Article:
Also Read: Viero: A SaaS Platform Enabling Entrepreneurs Create Food Delivery App Without Code In 60 Seconds

Nigeria and South Africa increasing trade volumes

Nigeria and South Africa are emerging as key hubs of the crypto economy on the continent. Nigeria’s use of bitcoin has surged exponentially with recent statistics showing that between May and June this year, the country recorded more than $35 million (R604 136 750) in peer-to-peer bitcoin trades, while rival South Africa saw a transactional value of $7 million (R120 827 350).

The surge in trade volume is attributed to various elements, including uncertainty in the ‘traditional’ economy, increasing education about the crypto-economy, and the emergence of various virtual currency marketplaces in Africa yielding more income-generating opportunities through bitcoin.

For South Africa, Africa’s most advanced economy: overall, the year-on-year increase in trading volume for bitcoin currently stands at 994%. The trading volume for bitcoin was approximately $14 483.48 (R250 000) for the week of June 22, 2019, compared to the trading volume of almost $434 504.27 (R7.5 million) recorded for the same period this year, equating to a year-on-year increase of more than 2800% trading volume for the week.

For more information or to access the Paxful Kiosk on OKEx, users can visit the OKEx website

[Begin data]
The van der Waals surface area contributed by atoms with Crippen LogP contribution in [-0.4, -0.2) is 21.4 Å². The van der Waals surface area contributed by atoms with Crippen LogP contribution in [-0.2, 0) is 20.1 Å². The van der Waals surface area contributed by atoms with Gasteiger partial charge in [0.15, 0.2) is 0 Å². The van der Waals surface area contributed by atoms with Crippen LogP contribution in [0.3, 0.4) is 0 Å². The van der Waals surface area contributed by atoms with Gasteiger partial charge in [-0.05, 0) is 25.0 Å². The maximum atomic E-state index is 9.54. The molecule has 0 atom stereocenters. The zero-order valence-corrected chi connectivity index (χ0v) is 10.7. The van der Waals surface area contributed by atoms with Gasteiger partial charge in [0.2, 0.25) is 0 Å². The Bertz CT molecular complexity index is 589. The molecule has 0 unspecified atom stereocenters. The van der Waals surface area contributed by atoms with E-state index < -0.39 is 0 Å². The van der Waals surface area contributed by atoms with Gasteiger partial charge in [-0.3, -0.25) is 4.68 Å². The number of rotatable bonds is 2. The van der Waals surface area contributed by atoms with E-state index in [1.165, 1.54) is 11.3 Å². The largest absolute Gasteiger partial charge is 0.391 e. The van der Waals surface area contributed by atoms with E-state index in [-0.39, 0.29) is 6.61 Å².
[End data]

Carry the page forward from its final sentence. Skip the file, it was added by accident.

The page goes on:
Source: Paxful

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Hospitality & Tourism

African Hotel pipeline resilient despite unprecedented challenges

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HTI Consulting CEO Wayne Troughtong

Acknowledged as one of the African continent’s leading hospitality investment experts, Wayne Troughton of HTI Consulting shared unique insights in the firm’s first ‘Virtual Hotel Club’ held in early July, a dynamic and informal Pan-African digital platform that saw 295 registrations across 15 countries.

Data was gathered from a survey that covered 14 regional and international operators active in the African hotel space (41 hotel brands and 219 projects currently under development). These included the likes of Hilton Worldwide, Marriot International, Radisson Hotel Group and Accor Hotels, amongst others.

Development sentiment largely positive

According to Troughton, whilst the African hospitality industry is facing unprecedented challenges and obstacles in light of the global pandemic, he noted that development sentiment remains optimistic amongst the majority(57%) of hotel owners as reported by operators on the continent.

“Despite closures and significant performance declines, long-term investment fundamentals for the Sub-Saharan region remain positive despite significant short to mid-term challenges currently impacting the sector,” he said.

“Of a total 219 hotel projects currently In Sub Saharan African pipeline a large proportion (68%) of these projects are proceeding as planned, with only 18% currently on hold for a limited period,and 13% on hold indefinitely.” he stated.